SI Vault
Jack Olsen
February 13, 1967
Basketball in Italy is something else again—like Jupiter, says Doug Moe, one of the U.S. stars playing there. Referees all but root for the home team, and who can blame them, since fans are so rabid (left) they threaten to make every game a riot
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February 13, 1967

Pallacanestro Is The Rage

Basketball in Italy is something else again—like Jupiter, says Doug Moe, one of the U.S. stars playing there. Referees all but root for the home team, and who can blame them, since fans are so rabid (left) they threaten to make every game a riot

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"To make things worse," said Moe, "Petrarca had always been a loser. They were always down in the mouth. Before every game they'd say, 'We can't beat this team, we can't beat this team.' And I got there and I couldn't understand this, and I said, 'What do you mean, you can't beat them? You're finished before you start with that attitude.' So the first game was against one of these teams you can't beat, and we beat 'em, and before the preseason schedule was over we'd won 10 straight, including one with the European champions.

"By this time the coach had learned Italian, and I could understand it a little, and we were beginning to do everything in Italian, and we began working together better. If I wanted the ball I knew how to yell 'Dammi il pallone! (give me the ball) or 'Guarda, guarda! When the coach talked to us in the time-outs he began using Italian, and some of those language screw-ups began to disappear."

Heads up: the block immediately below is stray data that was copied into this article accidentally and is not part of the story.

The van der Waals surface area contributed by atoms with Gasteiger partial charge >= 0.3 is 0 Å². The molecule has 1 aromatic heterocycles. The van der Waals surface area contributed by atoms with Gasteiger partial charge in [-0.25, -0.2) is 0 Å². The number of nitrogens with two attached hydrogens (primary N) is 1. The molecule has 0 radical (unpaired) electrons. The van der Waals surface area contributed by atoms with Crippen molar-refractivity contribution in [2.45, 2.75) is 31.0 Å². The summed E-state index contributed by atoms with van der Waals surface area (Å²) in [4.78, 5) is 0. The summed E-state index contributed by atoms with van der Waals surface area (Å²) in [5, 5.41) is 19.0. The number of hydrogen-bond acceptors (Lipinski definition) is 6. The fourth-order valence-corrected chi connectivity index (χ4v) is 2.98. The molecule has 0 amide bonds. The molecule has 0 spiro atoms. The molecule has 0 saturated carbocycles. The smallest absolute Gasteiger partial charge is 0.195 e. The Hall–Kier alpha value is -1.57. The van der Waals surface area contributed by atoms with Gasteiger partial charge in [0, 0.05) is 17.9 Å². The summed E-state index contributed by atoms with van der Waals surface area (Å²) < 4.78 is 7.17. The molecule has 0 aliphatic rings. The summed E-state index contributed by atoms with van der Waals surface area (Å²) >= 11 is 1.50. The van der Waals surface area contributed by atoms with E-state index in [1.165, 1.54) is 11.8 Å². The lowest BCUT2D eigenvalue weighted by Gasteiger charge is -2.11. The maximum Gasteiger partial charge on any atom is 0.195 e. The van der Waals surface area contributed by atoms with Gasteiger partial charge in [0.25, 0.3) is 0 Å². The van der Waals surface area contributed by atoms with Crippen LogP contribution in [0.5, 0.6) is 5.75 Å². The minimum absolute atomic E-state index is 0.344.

By the end of the first half of the long seven-month season, U.S. Petrarca was leading the league. "In the second half we came back to form," Moe recalled, "but we still finished third only to Simmenthal and Ignis, and they're practically professional teams. It was the best finish in Petrarca's history, and it had the whole town going crazy." Moe was the hero of Padua, and the happy Galtarossa moved him and his family into a pleasant apartment, provided him with a car, a few vacation trips and a cushy job paying $6,000 a year. "The people couldn't do enough for us," Moe said. "One day we went to the corse al trotto (the trotters) and one of the drivers slipped Jane a piece of paper with the names of all the day's winners on it. We bet 200 lire (about 30�) on every race through the fifth, and we won every one. Then Jane mislaid the paper, and we bet on the wrong horse in the sixth. The winner paid 25 to 1, and it was listed on the sheet the driver gave us. We found it later and felt like shooting ourselves."

Newspapers all over northern Italy joined in praising Moe. A typical article called him "the fabulous Moe" and observed that he could do anything "with or without the ball." The newspaper Il Resto del Carlino, published in Bologna, said: "Italians view it as extraordinary that he thinks every match can be won. That is something out of our mentality, and is considered typically American and typically sporting." Cesare Rubini, coach of the champions from Simmenthal, said that Moe was "easily 50% of the Petrarca team," and Signore Galtarossa proudly remarked that Moe's presence made every other member of the squad play far over his head. Moe had averaged 30 points a game and led the league in almost every individual department except slugging.

"The only problem from the beginning was learning the Italian style," Moe said recently. "It's a different game. Italians don't usually start playing basketball till they're 17 or 18 years old, and by that time all their training has gone to their feet. You throw a ball to an Italian kid, and four times out of five he'll flub it. But throw it around his feet and he'll make a perfect stop. They're all soccer players. All this makes them bad passers. I would cut into the basket 100 times before one of them would hit me with a pass, and finally the coach said, 'Look, don't bother making the cut.' We have one player on the whole team who's a good passer—now I wait till he has the ball before I go into the pivot. But what else can you expect from kids that've been drilled for 18 years never to touch the ball with their hands? If they were allowed to kick the basketball I'd be in the pivot all the time!"